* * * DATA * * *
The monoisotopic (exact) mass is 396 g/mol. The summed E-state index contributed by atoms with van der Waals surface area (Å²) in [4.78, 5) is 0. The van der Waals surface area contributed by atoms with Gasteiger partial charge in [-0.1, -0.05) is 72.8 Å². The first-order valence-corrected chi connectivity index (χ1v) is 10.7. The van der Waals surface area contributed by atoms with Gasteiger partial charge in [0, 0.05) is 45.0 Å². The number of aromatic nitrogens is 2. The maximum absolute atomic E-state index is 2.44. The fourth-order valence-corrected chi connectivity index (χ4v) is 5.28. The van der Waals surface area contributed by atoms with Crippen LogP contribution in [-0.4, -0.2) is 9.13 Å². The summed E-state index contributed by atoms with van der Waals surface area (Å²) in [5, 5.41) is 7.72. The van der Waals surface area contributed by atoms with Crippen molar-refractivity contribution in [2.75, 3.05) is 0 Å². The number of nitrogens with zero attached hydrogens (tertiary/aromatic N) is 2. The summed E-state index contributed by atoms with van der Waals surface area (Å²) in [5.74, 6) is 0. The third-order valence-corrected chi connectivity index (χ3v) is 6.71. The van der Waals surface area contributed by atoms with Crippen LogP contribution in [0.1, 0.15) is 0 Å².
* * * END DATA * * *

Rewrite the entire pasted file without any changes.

The monoisotopic (exact) mass is 396 g/mol. The summed E-state index contributed by atoms with van der Waals surface area (Å²) in [4.78, 5) is 0. The van der Waals surface area contributed by atoms with Gasteiger partial charge in [-0.1, -0.05) is 72.8 Å². The first-order valence-corrected chi connectivity index (χ1v) is 10.7. The van der Waals surface area contributed by atoms with Gasteiger partial charge in [0, 0.05) is 45.0 Å². The number of aromatic nitrogens is 2. The maximum absolute atomic E-state index is 2.44. The fourth-order valence-corrected chi connectivity index (χ4v) is 5.28. The van der Waals surface area contributed by atoms with Crippen LogP contribution in [-0.4, -0.2) is 9.13 Å². The summed E-state index contributed by atoms with van der Waals surface area (Å²) in [5, 5.41) is 7.72. The van der Waals surface area contributed by atoms with Crippen molar-refractivity contribution in [2.75, 3.05) is 0 Å². The number of nitrogens with zero attached hydrogens (tertiary/aromatic N) is 2. The summed E-state index contributed by atoms with van der Waals surface area (Å²) in [5.74, 6) is 0. The third-order valence-corrected chi connectivity index (χ3v) is 6.71. The van der Waals surface area contributed by atoms with Crippen LogP contribution in [0.1, 0.15) is 0 Å².